Most have no effective links to the exile Syrian National Coalition, meaning they have no political body to represent their cause. And the coalition’s Supreme Military Council, which was intended to unite the moderate rebel forces, has all but collapsed.
The C.R. passed the Senate 78-22. Both Elizabeth Warren and Ed Markey were among the 22 NO votes.

They were joined by only 8 other members of the Democratic caucus:

Mark Begich (D-AK)
Tammy Baldwin (D-WI)
Sherrod Brown (D-OH)
Kirsten Gillibrand (D-NY)
Pat Leahy (D-VT)
Joe Manchin (D-WV)
Chris Murphy (D-CT)
Bernie Sanders (I-VT)

Here is the statement Elizabeth Warren issued on her vote:
I am deeply concerned by the rise of ISIS, and I support a strong, coordinated response, but I am not convinced that the current proposal to train and equip Syrian forces adequately advances our interests. After detailed briefings, I remain concerned that our weapons, our funding, and our support may end up in the hands of people who threaten the United States — and even if we could guarantee that our support goes to the right people, I remain unconvinced that training and equipping these forces will be effective in pushing back ISIS. I do not want America to be dragged into another ground war in the Middle East, and it is time for those nations in the region that are most immediately affected by the rise of ISIS to step up and play a leading role in this fight. Therefore, at this time, I cannot support funding for this specific action.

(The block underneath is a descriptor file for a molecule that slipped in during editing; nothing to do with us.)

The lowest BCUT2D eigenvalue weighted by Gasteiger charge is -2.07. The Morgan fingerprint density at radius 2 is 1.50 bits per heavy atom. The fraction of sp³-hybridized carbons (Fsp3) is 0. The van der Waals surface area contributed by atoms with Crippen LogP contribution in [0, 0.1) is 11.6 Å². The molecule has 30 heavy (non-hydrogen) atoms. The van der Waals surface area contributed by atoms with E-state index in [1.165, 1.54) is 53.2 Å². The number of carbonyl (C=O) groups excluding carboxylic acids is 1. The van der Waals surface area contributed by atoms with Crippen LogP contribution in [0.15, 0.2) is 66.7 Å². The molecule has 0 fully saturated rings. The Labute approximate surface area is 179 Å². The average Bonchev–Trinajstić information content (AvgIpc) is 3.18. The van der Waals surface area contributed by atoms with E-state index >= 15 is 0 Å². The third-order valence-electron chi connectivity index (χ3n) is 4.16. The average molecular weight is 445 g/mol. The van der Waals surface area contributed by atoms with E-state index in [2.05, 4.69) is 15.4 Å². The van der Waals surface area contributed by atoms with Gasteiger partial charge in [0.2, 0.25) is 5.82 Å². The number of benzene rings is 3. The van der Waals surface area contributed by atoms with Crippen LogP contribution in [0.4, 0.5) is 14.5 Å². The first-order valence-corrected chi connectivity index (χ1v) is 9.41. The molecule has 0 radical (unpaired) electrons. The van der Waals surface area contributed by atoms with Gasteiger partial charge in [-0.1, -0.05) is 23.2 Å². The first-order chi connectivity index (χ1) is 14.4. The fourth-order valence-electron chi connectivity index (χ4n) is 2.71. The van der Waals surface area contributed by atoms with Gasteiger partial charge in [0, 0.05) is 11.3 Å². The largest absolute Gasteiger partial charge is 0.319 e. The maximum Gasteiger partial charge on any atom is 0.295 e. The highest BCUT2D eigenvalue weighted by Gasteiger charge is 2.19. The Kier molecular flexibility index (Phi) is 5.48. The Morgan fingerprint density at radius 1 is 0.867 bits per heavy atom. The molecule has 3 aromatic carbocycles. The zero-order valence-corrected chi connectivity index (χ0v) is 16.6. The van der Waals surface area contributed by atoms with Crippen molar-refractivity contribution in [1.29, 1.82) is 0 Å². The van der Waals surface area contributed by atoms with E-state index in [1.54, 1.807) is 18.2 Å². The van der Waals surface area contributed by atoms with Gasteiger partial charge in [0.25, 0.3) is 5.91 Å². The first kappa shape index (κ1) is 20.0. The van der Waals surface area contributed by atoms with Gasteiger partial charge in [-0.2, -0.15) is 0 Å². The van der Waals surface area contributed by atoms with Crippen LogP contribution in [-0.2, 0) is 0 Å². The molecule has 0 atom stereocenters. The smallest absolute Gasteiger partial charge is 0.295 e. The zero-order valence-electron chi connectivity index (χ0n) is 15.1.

If we look at the two votes (McKeon amendment and Continuing Resolution) from the House last night as well, then we can say that if you live in MA-02 (McGovern), MA-03 (Tsongas), MA-04 (Kennedy), MA-05 (Clark), MA-06 (Tierney), or MA-07 (Capuano), then your full congressional representation voted against this latest misguided move to deepen US military involvement in the Middle East.

The Dwindling Anti-War Caucus: Only 53 House Dems Took a Firm Stand Against War Yesterday

Last night, the House voted to provide funding to arm the "moderate" rebels in Syria to fight ISIS, deepening US military involvement in the situation in Iraq and Syria.

Last week, the New York Times had an excellent article on how defining clear-cut "moderates" in Syria is a near impossible feat, one asking for trouble:
“You are not going to find this neat, clean, secular rebel group that respects human rights and that is waiting and ready because they don’t exist,” said Aron Lund, a Syria analyst who edits the Syria in Crisis blog for the Carnegie Endowment for International Peace. “It is a very dirty war and you have to deal with what is on offer.”
....
The Syrian rebels are a scattered archipelago of mostly local forces with ideologies that range from nationalist to jihadist. Their rank-and-file fighters are largely from the rural underclass, with few having clear political visions beyond a general interest in greater rights or the dream of an Islamic state.